In memory of Brother Ike’s departure

Published 9:10 am Friday, January 19, 2018


As a pastor, I have often stood at the bedside of friends and family members and watched their departure from this world into the next! For a child of God, this is one of the most peaceful events in life. Last Friday, Jan. 12, one of my church members (who was also a wonderful friend to me) made his departure. Ike Price attended my church for seven years, and during that time, we grew very close. He was a tall man with a scruffy face, and he did not mind to pull you close into a huge bear hug at the back door of the church. We rode our motorcycles together many times, and we certainly enjoyed each other’s company. His smile and laughter were contagious! I knew he loved me, and I know he knew I loved him too.
I was at work when I received the call that he was taking his last breaths, and he wanted me to pray with him over the phone. I begin to pray, and I asked Jesus to reach out his hand, and to take Ike by the hand and lead him home. Ike was only 62 years old, but during his short life, he suffered tremendously from diabetes and gout. I knew he was preparing to walk into the presence of God, and would be freed from his bodily ailments and afflictions forever. In the middle of the prayer, a huge grin came across his face, and before I said amen, he took his last breath here, and his next breath there. I would like to share some thoughts from my studies about this process of departure for a child of God.
The Bible says in Psalms 116:15, “Precious in the sight of the LORD is the death of His saints.” What is so precious about the departure of God’s children? The apostle Paul uses the word departure in 2 Timothy 4:6, “For I am now ready to be offered, and the time of my departure is at hand.” Paul is telling young Timothy that he was prepared to be laid on the altar of God as an offering upon his death, and his departure was to be soon. I want to focus on the word departure during this article because it will give us insight to the process of death for a saint of God.
The word departure is an interesting word that can be viewed from many angles. It was a nautical term for untying a ship so that it could sail. Have you ever watched a ship go over the horizon? You see it slip out of sight, but in truth, that ship is still sailing even though you can’t see it. You see, when a ship leaves a harbor, it will soon be entering another harbor. On this side we say goodbye; on the other side, someone is saying hello! What a beautiful picture of death. God reaches down and unties the ship for it to set sail, and we stand and watch until we can no longer see that person on this side of the horizon. At that moment, Ike is only gone from our sight, but that does not mean he ceases to exist. What a comfort to those watching their loved ones go out of sight! They are just entering a new harbor that is safe, and free from all pain, trouble, and trials!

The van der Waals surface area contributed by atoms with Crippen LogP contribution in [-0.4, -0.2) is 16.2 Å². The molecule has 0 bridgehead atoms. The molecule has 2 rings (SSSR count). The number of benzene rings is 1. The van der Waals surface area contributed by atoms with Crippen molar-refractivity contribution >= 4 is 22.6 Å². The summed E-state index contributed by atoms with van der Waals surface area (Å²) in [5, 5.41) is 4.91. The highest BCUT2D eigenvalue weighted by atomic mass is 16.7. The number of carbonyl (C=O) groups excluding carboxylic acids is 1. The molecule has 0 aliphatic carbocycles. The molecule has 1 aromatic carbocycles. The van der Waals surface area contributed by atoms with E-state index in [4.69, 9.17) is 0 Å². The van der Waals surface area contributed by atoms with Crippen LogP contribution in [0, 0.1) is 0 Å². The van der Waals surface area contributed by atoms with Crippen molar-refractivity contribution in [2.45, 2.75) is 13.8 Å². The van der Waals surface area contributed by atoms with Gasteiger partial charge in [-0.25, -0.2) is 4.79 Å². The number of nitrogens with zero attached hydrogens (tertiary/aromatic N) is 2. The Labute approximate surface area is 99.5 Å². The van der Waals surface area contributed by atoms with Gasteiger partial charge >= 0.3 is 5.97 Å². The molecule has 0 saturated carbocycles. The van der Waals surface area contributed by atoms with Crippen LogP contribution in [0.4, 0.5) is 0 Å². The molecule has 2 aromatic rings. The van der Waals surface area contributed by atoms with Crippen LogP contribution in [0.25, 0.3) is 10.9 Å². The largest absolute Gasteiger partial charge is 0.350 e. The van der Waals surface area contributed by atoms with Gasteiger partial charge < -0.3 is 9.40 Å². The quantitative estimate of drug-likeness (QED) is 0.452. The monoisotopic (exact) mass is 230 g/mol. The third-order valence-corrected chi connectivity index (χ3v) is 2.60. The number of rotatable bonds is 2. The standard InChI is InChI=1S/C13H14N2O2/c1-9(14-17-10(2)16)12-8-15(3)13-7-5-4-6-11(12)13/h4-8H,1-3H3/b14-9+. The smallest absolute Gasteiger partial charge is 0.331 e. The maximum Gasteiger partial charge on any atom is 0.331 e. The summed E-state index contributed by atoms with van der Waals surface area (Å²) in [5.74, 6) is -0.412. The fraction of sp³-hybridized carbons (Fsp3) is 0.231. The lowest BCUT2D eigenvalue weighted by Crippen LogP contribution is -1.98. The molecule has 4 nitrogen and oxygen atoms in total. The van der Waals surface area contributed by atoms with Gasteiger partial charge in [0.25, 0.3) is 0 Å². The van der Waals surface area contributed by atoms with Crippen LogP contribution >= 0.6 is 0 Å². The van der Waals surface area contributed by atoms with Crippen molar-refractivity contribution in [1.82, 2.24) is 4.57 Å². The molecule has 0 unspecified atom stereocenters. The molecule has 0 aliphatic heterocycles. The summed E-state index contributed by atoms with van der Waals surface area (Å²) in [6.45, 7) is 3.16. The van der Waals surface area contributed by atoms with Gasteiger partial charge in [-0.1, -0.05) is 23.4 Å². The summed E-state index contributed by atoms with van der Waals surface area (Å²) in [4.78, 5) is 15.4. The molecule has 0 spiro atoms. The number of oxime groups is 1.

Departure was a military term referring to taking down tents to move to another place. Paul says in 2 Corinthians 5:1, “For we know that if our earthly house of this tabernacle were dissolved, we have a building of God, a house not made with hands, eternal in the heavens.” We fold up our temporal tent to move to an eternal home in the heavens. Everything in this world is temporary, but when we fold our tent for the last time, we are going to a place eternal. The last words of Robert E. Lee were “Strike the tents.” That is just what death is, a folding up of the earthly tent to make a journey elsewhere.
Departure was an agricultural term that meant the time of day when the farmer would take the yoke off the back of his farm animals. When he laid the burden off its back, agriculture uses the word departure to describe it. This is probably my favorite of the meanings of “departure.” In this life, we are yoked with sickness, troubles, trials, hurt, pain, and the list can go on and on, but when we depart we are liberated from all of that because the former things of this life have passed away. Heaven is a city with no tears!
Like a ship, my friend Ike sailed toward another port. Like a camper, he folded up his tent, and like an ox, he laid off his heavy burdens and bodily sickness. Praise God for the hope we have in Christ Jesus of a departure to a land far better than we can ever imagine! Jesus spoke this same way to his disciples: “If you loved me, you would have rejoiced, because I am going to the Father, for the Father is greater than I” (John 14:28). The Father in splendor is greater than the Son in suffering. What a liberation is coming when the Son’s work here is done, and he returns to the Father’s glory! So, he says, if you love me, rejoice at my departure. We should do the same when a saint of God departs for home.
In loving memory of Ike Glenn Price — November 16, 1956 – January 12, 2018
(The Solution Column is provided by Pastor Brandon Young of Harmony Free Will Baptist Church, Hampton, and his associate, Hunter Greene.)

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